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    Question 85: I have a nephew in Wisconsin, who happens to be godfather to our daughter.  He's marrying a Protestant girl in July, and I'm afraid it won't be in the local Catholic Church.  It's killing me that he probably didn't get enough training on the "true" faith as a boy, and he thinks it's just so great that his girl is so spiritual and good (Bible Christian).  What would common wisdom dictate about whether or not we should go to the wedding?  P. H. Ontario, CA


    Answer: Jesus, who is God, elevated marriage to the level of a sacrament so that God’s grace would be available to help married couples be faithful to each other always. He also established a Church with the authority to set the rules and regulations for marriage. (Whatever you declare bound on earth shall be bound in heaven”). Thus the Catholic Church has the authority from God Himself to require her members to be married before a priest and two witnesses, or to obtain a dispensation from this form.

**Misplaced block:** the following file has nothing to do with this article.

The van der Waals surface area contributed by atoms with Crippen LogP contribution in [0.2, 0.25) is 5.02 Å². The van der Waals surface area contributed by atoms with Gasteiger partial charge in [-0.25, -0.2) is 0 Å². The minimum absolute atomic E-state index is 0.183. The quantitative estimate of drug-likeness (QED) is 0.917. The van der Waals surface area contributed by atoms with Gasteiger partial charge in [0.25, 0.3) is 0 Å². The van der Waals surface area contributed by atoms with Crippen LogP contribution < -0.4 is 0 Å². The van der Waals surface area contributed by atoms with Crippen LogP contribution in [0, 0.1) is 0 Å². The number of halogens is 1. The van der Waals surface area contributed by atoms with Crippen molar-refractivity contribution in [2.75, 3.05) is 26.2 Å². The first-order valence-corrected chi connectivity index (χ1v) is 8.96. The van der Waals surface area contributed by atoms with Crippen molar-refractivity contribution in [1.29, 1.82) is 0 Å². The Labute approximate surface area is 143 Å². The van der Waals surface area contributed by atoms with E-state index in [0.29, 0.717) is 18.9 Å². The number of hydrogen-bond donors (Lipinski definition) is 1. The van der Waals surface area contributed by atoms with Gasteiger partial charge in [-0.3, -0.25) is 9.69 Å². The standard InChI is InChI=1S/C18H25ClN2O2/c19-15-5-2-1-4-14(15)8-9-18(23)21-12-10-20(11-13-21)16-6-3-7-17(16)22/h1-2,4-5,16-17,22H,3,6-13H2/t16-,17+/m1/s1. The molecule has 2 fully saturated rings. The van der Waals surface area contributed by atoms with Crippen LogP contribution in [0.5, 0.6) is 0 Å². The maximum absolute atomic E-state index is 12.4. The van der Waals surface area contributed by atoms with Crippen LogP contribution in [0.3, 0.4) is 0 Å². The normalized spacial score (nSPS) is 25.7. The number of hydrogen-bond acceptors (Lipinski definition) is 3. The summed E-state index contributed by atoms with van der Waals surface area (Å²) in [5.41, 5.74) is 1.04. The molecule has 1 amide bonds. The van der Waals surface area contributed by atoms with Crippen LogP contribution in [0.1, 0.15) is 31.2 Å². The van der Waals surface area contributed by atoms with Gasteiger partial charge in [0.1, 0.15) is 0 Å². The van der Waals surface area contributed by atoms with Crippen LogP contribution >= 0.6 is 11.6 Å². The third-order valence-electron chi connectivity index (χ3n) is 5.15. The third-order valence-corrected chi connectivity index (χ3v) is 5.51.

You firmly believe in what the Church teaches about marriage because you know those teachings come directly from God the Father and His Son Jesus. For you to approve of your nephew’s plans to marry outside the Church or to attend the wedding would be to disregard these teachings and would be for you to turn your back on God. It would be a violation of the First Commandment, which says that God must come first in everything-ahead of family members and friends who might say that they believe in God, but live and act as if God did not exist.

    The Church’s teaching, as expressed in canon 1108 of the Code of Canon Law, is that a Catholic party can contract a valid marriage only in the presence of a Catholic bishop, priest, or deacon, who as the official witness of the Church must ask for and receive the consent of the parties in the name of the Church, and two witnesses, whose function is to attest that the marriage actually took place.

    In the case of a marriage between a Catholic and a Protestant, the local bishop of the Catholic party can dispense from these requirements “if serious difficulties pose an obstacle to the observance of the canonical form” (canon 1127.2), and he can permit the marriage to be celebrated in a Protestant church (canon 1118.2).



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